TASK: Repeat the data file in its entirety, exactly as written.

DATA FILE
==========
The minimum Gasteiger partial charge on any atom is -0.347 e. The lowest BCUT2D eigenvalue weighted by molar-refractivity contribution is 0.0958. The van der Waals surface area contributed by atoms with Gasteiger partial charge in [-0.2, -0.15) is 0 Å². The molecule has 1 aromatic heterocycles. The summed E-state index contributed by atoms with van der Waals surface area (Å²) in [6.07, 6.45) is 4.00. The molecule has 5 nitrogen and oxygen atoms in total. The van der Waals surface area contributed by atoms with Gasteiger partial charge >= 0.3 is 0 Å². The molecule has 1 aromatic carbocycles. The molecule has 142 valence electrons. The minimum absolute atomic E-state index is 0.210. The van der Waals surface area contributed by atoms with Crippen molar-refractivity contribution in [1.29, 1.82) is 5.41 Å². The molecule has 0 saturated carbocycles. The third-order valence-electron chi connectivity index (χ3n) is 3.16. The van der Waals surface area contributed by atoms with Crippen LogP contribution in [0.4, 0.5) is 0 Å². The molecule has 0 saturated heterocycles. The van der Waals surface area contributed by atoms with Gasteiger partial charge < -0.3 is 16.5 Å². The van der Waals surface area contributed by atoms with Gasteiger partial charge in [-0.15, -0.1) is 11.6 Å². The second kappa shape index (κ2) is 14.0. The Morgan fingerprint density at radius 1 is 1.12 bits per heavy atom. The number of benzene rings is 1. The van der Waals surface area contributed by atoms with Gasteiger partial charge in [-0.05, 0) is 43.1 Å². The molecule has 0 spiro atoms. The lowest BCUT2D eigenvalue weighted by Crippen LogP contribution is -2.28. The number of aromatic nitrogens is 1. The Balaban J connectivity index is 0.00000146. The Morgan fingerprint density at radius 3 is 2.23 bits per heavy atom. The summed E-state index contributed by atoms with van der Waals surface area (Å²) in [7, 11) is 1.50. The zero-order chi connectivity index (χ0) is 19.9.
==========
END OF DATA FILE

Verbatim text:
The minimum Gasteiger partial charge on any atom is -0.347 e. The lowest BCUT2D eigenvalue weighted by molar-refractivity contribution is 0.0958. The van der Waals surface area contributed by atoms with Gasteiger partial charge in [-0.2, -0.15) is 0 Å². The molecule has 1 aromatic heterocycles. The summed E-state index contributed by atoms with van der Waals surface area (Å²) in [6.07, 6.45) is 4.00. The molecule has 5 nitrogen and oxygen atoms in total. The van der Waals surface area contributed by atoms with Gasteiger partial charge >= 0.3 is 0 Å². The molecule has 1 aromatic carbocycles. The molecule has 142 valence electrons. The minimum absolute atomic E-state index is 0.210. The van der Waals surface area contributed by atoms with Crippen molar-refractivity contribution in [1.29, 1.82) is 5.41 Å². The molecule has 0 saturated carbocycles. The third-order valence-electron chi connectivity index (χ3n) is 3.16. The van der Waals surface area contributed by atoms with Crippen LogP contribution in [0.4, 0.5) is 0 Å². The molecule has 0 saturated heterocycles. The van der Waals surface area contributed by atoms with Gasteiger partial charge < -0.3 is 16.5 Å². The van der Waals surface area contributed by atoms with Gasteiger partial charge in [-0.15, -0.1) is 11.6 Å². The second kappa shape index (κ2) is 14.0. The Morgan fingerprint density at radius 1 is 1.12 bits per heavy atom. The number of benzene rings is 1. The van der Waals surface area contributed by atoms with Gasteiger partial charge in [-0.05, 0) is 43.1 Å². The molecule has 0 spiro atoms. The lowest BCUT2D eigenvalue weighted by Crippen LogP contribution is -2.28. The number of aromatic nitrogens is 1. The Balaban J connectivity index is 0.00000146. The Morgan fingerprint density at radius 3 is 2.23 bits per heavy atom. The summed E-state index contributed by atoms with van der Waals surface area (Å²) in [7, 11) is 1.50. The zero-order chi connectivity index (χ0) is 19.9.